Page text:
Do you think that prisoners should be forced to work without pay? Or do prison laborers deserve to be paid for their labor?


Who Can Regulate Oil and Gas Production in Colorado?


Colorado is one of the top energy producing states in the U.S. This oil and natural gas development has come with some pushback, however. Local governments are attempting to impose restrictions on oil and gas producers. State courts have generally struck down these local rules, saying such regulatory power lies with the state government. This issue could come to a head on November’s ballot.


Thanks to hydraulic fracturing, or fracking, oil and gas production has thrived over the last decade in Colorado. Some residents have pushed their local governments to enact new setbacks for oil and gas drilling rigs or imposes other restrictions on how this energy development can proceed. Some activists are also working with local governments to restrict or ban hydraulic fracturing, which they contend is dangerous.


When cities or counties enact these rules, the energy companies affected have argued that the state government has the authority to regulate oil and gas drilling. They have generally found sympathy from the state’s judiciary, which has ruled that state laws and regulations pre-empt local efforts to enact rules government energy production. The state Supreme Court struck down two high-profile city ordinances that would have banned oil drilling or placed a moratorium on it.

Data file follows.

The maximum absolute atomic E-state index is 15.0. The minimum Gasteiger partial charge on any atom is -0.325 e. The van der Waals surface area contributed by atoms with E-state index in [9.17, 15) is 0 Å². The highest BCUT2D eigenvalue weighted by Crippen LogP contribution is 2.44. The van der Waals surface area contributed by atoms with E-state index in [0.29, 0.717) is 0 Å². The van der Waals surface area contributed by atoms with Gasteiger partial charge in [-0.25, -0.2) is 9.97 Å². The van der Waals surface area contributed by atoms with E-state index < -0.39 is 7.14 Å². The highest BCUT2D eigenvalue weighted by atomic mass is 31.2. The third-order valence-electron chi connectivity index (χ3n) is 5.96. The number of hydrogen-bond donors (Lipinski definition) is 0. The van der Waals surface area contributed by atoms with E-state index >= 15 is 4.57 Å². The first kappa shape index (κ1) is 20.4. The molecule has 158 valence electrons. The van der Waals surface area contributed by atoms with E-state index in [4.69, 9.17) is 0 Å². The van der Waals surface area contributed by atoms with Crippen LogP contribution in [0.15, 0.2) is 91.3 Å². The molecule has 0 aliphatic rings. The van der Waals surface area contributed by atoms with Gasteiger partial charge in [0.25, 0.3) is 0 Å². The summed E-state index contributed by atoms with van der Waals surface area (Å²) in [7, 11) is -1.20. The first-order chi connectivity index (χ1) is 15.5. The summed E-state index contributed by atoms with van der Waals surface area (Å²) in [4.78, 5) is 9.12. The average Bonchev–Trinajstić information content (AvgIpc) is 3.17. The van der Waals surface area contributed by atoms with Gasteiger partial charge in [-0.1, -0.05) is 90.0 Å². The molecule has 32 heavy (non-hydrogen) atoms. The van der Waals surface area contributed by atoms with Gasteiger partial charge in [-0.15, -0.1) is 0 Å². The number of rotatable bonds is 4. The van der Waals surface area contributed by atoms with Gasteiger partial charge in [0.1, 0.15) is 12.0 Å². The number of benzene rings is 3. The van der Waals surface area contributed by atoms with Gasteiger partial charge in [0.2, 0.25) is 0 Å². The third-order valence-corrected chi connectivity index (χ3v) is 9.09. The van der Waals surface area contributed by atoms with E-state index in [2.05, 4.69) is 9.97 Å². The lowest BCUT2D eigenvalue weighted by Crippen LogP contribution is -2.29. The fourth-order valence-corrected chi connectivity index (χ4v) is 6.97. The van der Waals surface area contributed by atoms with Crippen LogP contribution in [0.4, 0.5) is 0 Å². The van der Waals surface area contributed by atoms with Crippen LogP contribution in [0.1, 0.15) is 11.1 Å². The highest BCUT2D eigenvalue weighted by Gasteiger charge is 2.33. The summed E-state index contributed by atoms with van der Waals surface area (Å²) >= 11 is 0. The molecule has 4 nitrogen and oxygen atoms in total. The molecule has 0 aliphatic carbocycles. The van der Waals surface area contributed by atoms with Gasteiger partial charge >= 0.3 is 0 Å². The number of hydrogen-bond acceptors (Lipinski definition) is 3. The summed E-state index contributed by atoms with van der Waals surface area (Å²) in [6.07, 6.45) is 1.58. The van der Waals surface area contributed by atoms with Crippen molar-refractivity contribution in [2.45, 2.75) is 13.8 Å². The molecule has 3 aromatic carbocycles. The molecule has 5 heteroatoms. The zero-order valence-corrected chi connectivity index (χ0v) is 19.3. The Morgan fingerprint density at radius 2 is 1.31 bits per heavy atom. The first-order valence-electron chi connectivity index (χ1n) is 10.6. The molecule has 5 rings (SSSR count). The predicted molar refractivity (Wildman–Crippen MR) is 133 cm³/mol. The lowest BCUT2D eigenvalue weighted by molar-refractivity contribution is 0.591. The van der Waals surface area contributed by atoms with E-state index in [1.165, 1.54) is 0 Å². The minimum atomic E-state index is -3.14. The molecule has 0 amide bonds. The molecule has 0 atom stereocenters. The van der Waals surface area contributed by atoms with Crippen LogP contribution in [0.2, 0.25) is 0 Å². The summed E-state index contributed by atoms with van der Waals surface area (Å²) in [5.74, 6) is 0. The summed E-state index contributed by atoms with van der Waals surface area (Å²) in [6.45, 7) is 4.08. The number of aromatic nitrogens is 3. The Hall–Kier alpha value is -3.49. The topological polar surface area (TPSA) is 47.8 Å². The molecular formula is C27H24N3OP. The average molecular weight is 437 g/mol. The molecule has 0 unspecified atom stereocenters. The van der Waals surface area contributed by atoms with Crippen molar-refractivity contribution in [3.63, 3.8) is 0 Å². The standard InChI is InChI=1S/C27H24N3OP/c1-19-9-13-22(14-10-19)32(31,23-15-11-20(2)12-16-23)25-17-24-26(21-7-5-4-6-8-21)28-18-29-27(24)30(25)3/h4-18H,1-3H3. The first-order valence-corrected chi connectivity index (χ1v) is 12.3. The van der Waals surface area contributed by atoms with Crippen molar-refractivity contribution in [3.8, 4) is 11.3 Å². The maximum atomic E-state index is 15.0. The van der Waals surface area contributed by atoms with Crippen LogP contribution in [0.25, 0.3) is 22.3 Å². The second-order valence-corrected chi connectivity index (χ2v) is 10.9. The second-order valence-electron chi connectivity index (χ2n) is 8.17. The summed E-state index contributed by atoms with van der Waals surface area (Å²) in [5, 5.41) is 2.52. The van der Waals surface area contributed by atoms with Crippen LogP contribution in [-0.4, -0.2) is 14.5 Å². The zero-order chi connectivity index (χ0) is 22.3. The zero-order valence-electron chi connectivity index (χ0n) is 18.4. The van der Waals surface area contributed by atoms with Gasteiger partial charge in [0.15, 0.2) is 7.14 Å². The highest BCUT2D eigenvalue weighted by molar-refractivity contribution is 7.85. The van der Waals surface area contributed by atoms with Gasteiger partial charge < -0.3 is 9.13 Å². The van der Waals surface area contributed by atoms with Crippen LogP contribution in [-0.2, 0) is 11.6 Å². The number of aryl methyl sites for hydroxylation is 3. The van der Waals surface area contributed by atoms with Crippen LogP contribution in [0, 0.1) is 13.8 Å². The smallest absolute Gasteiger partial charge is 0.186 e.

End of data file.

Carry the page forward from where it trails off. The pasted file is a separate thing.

Currently, some Coloradans are collecting signatures for a ballot measure that would enshrine the state power over energy production rules in the state constitution. They say it is necessary to end any confusion that exists over whether or not local governments have this regulatory power. They further contend that there should be one set of rules for energy production across the state, not a hodge-podge of local regulations. Opponents of this measure counter that doing this would remove any potential for local elected officials to respond to their constituents’ concerns over oil and gas drilling.